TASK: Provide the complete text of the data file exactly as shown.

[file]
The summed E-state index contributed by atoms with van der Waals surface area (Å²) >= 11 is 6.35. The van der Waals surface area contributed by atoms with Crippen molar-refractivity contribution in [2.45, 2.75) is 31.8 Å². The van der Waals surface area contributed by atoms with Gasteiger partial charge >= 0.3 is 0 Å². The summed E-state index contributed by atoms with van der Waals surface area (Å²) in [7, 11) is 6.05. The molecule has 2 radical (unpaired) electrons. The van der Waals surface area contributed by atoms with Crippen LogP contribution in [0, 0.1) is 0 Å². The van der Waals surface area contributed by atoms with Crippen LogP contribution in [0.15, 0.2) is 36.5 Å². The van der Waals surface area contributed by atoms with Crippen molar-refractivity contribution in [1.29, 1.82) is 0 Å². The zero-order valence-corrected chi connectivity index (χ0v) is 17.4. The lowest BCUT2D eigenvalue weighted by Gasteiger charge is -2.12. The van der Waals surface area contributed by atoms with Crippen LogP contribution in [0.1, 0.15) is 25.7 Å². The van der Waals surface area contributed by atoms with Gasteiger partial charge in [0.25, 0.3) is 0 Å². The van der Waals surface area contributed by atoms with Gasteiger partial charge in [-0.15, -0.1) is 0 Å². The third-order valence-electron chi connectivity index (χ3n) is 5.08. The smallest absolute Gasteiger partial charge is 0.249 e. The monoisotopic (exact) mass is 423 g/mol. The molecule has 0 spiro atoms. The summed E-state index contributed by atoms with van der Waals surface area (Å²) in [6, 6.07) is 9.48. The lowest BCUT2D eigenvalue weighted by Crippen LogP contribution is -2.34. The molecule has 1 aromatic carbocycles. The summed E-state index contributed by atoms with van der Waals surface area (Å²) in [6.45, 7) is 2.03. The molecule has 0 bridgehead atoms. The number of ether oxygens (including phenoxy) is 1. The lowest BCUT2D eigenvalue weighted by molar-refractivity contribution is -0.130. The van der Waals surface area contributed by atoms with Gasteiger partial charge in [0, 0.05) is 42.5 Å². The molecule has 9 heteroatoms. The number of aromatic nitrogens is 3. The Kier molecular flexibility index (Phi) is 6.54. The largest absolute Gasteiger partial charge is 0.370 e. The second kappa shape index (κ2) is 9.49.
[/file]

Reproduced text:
The summed E-state index contributed by atoms with van der Waals surface area (Å²) >= 11 is 6.35. The van der Waals surface area contributed by atoms with Crippen molar-refractivity contribution in [2.45, 2.75) is 31.8 Å². The van der Waals surface area contributed by atoms with Gasteiger partial charge >= 0.3 is 0 Å². The summed E-state index contributed by atoms with van der Waals surface area (Å²) in [7, 11) is 6.05. The molecule has 2 radical (unpaired) electrons. The van der Waals surface area contributed by atoms with Crippen LogP contribution in [0, 0.1) is 0 Å². The van der Waals surface area contributed by atoms with Crippen LogP contribution in [0.15, 0.2) is 36.5 Å². The van der Waals surface area contributed by atoms with Crippen molar-refractivity contribution in [1.29, 1.82) is 0 Å². The zero-order valence-corrected chi connectivity index (χ0v) is 17.4. The lowest BCUT2D eigenvalue weighted by Gasteiger charge is -2.12. The van der Waals surface area contributed by atoms with Crippen LogP contribution in [0.1, 0.15) is 25.7 Å². The van der Waals surface area contributed by atoms with Gasteiger partial charge in [0.25, 0.3) is 0 Å². The van der Waals surface area contributed by atoms with Gasteiger partial charge in [-0.15, -0.1) is 0 Å². The third-order valence-electron chi connectivity index (χ3n) is 5.08. The smallest absolute Gasteiger partial charge is 0.249 e. The monoisotopic (exact) mass is 423 g/mol. The molecule has 0 spiro atoms. The summed E-state index contributed by atoms with van der Waals surface area (Å²) in [6, 6.07) is 9.48. The lowest BCUT2D eigenvalue weighted by Crippen LogP contribution is -2.34. The molecule has 1 aromatic carbocycles. The summed E-state index contributed by atoms with van der Waals surface area (Å²) in [6.45, 7) is 2.03. The molecule has 0 bridgehead atoms. The number of ether oxygens (including phenoxy) is 1. The lowest BCUT2D eigenvalue weighted by molar-refractivity contribution is -0.130. The van der Waals surface area contributed by atoms with Gasteiger partial charge in [0, 0.05) is 42.5 Å². The molecule has 9 heteroatoms. The number of aromatic nitrogens is 3. The Kier molecular flexibility index (Phi) is 6.54. The largest absolute Gasteiger partial charge is 0.370 e. The second kappa shape index (κ2) is 9.49.